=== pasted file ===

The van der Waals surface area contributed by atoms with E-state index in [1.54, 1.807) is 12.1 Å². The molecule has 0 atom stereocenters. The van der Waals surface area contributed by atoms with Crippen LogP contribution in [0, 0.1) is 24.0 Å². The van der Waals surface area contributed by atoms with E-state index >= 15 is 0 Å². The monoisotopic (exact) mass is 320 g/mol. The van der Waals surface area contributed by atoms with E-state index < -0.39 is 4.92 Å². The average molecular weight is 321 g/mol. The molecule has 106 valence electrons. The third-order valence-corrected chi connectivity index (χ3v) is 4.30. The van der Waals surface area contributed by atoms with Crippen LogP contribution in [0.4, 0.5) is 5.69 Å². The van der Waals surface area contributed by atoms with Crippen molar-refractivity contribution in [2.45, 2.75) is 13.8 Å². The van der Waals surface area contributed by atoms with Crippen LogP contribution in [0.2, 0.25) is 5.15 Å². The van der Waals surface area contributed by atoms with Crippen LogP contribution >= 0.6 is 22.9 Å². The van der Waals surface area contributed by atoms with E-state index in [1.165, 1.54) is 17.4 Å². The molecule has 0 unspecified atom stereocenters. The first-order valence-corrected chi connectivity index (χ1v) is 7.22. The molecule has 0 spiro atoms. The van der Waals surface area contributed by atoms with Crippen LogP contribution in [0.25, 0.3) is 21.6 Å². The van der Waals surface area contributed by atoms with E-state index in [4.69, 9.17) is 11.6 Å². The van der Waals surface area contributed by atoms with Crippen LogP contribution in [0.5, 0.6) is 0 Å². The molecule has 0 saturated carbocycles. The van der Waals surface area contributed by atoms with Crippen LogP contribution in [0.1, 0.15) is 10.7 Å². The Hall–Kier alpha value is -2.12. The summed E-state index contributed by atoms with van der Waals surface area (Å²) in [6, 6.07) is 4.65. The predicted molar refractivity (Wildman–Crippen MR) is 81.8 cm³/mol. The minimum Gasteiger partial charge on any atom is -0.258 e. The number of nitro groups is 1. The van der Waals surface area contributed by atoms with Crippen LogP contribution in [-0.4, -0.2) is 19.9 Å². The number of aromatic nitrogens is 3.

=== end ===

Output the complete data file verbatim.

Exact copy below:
The van der Waals surface area contributed by atoms with E-state index in [1.54, 1.807) is 12.1 Å². The molecule has 0 atom stereocenters. The van der Waals surface area contributed by atoms with Crippen LogP contribution in [0, 0.1) is 24.0 Å². The van der Waals surface area contributed by atoms with E-state index >= 15 is 0 Å². The monoisotopic (exact) mass is 320 g/mol. The van der Waals surface area contributed by atoms with E-state index < -0.39 is 4.92 Å². The average molecular weight is 321 g/mol. The molecule has 106 valence electrons. The third-order valence-corrected chi connectivity index (χ3v) is 4.30. The van der Waals surface area contributed by atoms with Crippen LogP contribution in [0.4, 0.5) is 5.69 Å². The van der Waals surface area contributed by atoms with Crippen molar-refractivity contribution in [2.45, 2.75) is 13.8 Å². The van der Waals surface area contributed by atoms with Crippen LogP contribution in [0.2, 0.25) is 5.15 Å². The van der Waals surface area contributed by atoms with Crippen LogP contribution >= 0.6 is 22.9 Å². The van der Waals surface area contributed by atoms with E-state index in [1.165, 1.54) is 17.4 Å². The molecule has 0 unspecified atom stereocenters. The first-order valence-corrected chi connectivity index (χ1v) is 7.22. The molecule has 0 spiro atoms. The van der Waals surface area contributed by atoms with Crippen LogP contribution in [0.25, 0.3) is 21.6 Å². The van der Waals surface area contributed by atoms with E-state index in [4.69, 9.17) is 11.6 Å². The van der Waals surface area contributed by atoms with Crippen LogP contribution in [0.5, 0.6) is 0 Å². The molecule has 0 saturated carbocycles. The van der Waals surface area contributed by atoms with Crippen LogP contribution in [0.1, 0.15) is 10.7 Å². The Hall–Kier alpha value is -2.12. The summed E-state index contributed by atoms with van der Waals surface area (Å²) in [6, 6.07) is 4.65. The predicted molar refractivity (Wildman–Crippen MR) is 81.8 cm³/mol. The minimum Gasteiger partial charge on any atom is -0.258 e. The number of nitro groups is 1. The van der Waals surface area contributed by atoms with Crippen LogP contribution in [-0.4, -0.2) is 19.9 Å². The number of aromatic nitrogens is 3.